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Messages - Skirball

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Software & Accessories / Re: Storage & backup - advice needed please
« on: October 07, 2014, 01:19:09 PM »
I don't know how much retouch you do, but I suspect that the edited files have a lot to do with your issue.  I'm regularly in the 2 - 4 gB range with my working files, both for retouch and for architectural work.  Files this size eat up space quickly, and there's no way I'm deleting them.  While I think it's a good idea to scour through your folders and delete old stuff and lousy photos you're never going to use anyway, I find that I actually gain very little from it - other than a cleaner file system.  JPGs are nothing - I could spend hours deleting old files and hardly make a noticeable impact.  Even RAW files seem small compared to TIFF/PSD/PSB.  I actually find I free more space going into old layered files and cleaning those up, deleting superfluous layers or masks, merging layers, and whatnot.  I'm now better about doing that during my editing, but I never used to think about it.

As to storage, have you thought about just using external drives?  There's some very reasonably priced options with USB 3.  And the nice thing is you can physically separate it from your other files, for a much more secure backup.

Lighting / Re: POLL: What flash modes do you use?
« on: October 07, 2014, 10:45:25 AM »
Canon spent millions perfecting the system, I paid for the convenience. Why use manual if I can use ETTL and not waste time?

Who's wasting time?  For precise lighting I don't think TTL is any faster than manual.  You still have to fine tune your light, what does it matter if I'm nudging up a ratio, or a power level?  So why use a system that isn't necessarily going to be consistent, that uses a pre-flash that might get my subject to blink, that requires a more expensive and complicated RF system...  if there's no benefit.  eTTL is fantastic, when the situation calls for it, but there are plenty of situations where it offers little to no advantage.

Lighting / Re: POLL: What flash modes do you use?
« on: October 06, 2014, 03:41:42 PM »
Oops, I only hit manual, meant to do eTTL as well.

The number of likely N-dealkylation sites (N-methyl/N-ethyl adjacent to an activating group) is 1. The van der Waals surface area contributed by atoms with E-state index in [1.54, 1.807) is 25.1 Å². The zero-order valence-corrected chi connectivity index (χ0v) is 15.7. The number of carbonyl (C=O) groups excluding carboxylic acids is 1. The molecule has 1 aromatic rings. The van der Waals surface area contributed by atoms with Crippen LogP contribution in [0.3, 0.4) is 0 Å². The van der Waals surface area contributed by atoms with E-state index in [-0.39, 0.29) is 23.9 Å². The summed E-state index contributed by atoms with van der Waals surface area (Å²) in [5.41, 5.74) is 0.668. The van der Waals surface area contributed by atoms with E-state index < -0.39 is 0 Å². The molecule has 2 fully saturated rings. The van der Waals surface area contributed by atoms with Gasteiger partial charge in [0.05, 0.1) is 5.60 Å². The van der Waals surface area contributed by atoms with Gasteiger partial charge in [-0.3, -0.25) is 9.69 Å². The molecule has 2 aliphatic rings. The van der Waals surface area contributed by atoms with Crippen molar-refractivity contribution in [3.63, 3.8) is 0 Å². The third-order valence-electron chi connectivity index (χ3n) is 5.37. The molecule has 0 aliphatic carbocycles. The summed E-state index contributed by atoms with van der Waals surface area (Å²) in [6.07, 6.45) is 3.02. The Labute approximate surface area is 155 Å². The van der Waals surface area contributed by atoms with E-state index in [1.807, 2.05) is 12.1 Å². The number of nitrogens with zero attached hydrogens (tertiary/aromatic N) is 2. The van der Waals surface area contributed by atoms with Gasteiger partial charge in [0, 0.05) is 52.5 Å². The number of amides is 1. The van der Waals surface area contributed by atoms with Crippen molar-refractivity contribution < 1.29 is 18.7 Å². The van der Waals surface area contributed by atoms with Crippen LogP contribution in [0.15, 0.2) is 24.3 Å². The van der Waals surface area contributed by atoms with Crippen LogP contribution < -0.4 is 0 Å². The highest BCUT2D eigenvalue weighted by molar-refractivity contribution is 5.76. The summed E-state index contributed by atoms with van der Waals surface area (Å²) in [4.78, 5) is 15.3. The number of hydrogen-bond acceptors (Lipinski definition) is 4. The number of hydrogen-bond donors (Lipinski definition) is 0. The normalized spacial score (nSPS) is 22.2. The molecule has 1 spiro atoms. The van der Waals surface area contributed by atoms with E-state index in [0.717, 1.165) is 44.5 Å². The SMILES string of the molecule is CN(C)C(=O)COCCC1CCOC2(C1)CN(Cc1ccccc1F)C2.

Only 6 people voted so far, but already 3 votes for multi?  I'm curious what people are using for other than the occasional creative experimentation?  I think I used it for a couple of photos when I got my 580exII just to play around, and I'm pretty sure I haven't touched it since.

Lighting / Re: First Flash
« on: September 30, 2014, 11:15:38 AM »
Another +1 for the 430exII.  A single 600 is going to do little for you over the 430, and doesn't justify the cost difference, IMHO.  As far as 3rd party options:  I own a lot of Yongnuo flash equipment, are recommend them readily, but everyone should own at least 1 eTTL flash, and for eTTL get a Canon.  If, down the road, you want to get into manual lighting or expand your TTL setup, then look into 3rd party options.

Lighting / Re: Studio lighting advice for a newbie
« on: September 18, 2014, 01:14:10 PM »
will toss in my 2c -

went through an exhaustive study of which gear to acquire for hobbyist lighting for the last month or so, and ended up with 4 options:
1. follow strobist guide with a pair of lp180's + PW's and various shoe-mount speed rings, etc.
2. get a pair of 600-ex-rt's with trigger and various shoe-mount speed-rings (i.e. chimera ob2 kit or profoto 3' octa)
3. go straight to big lights with paul buff einsteins and that accessory system (including battery option)
4. go with bowens gemini 500's and their mod system (including battery option)

Sounds like you already made your decision, but just in-case others stumble upon this while doing their research:  The Strobist guide is outdated and a bit biased, as far as the Lumopro flashes.  If you're going for a manual only, third party flash it's a hard argument against the Yonguo 560 III.  Now with the 560-TX you can control power and zoom from your flash, all for $50 plus $70 per flash.  There's little point in getting PW is you're using manual only, other than wanting to stay away from third party venders.  You can get a basic 2 light light setup with built in RF receivers, and a trigger that can control power and zoom, for $200.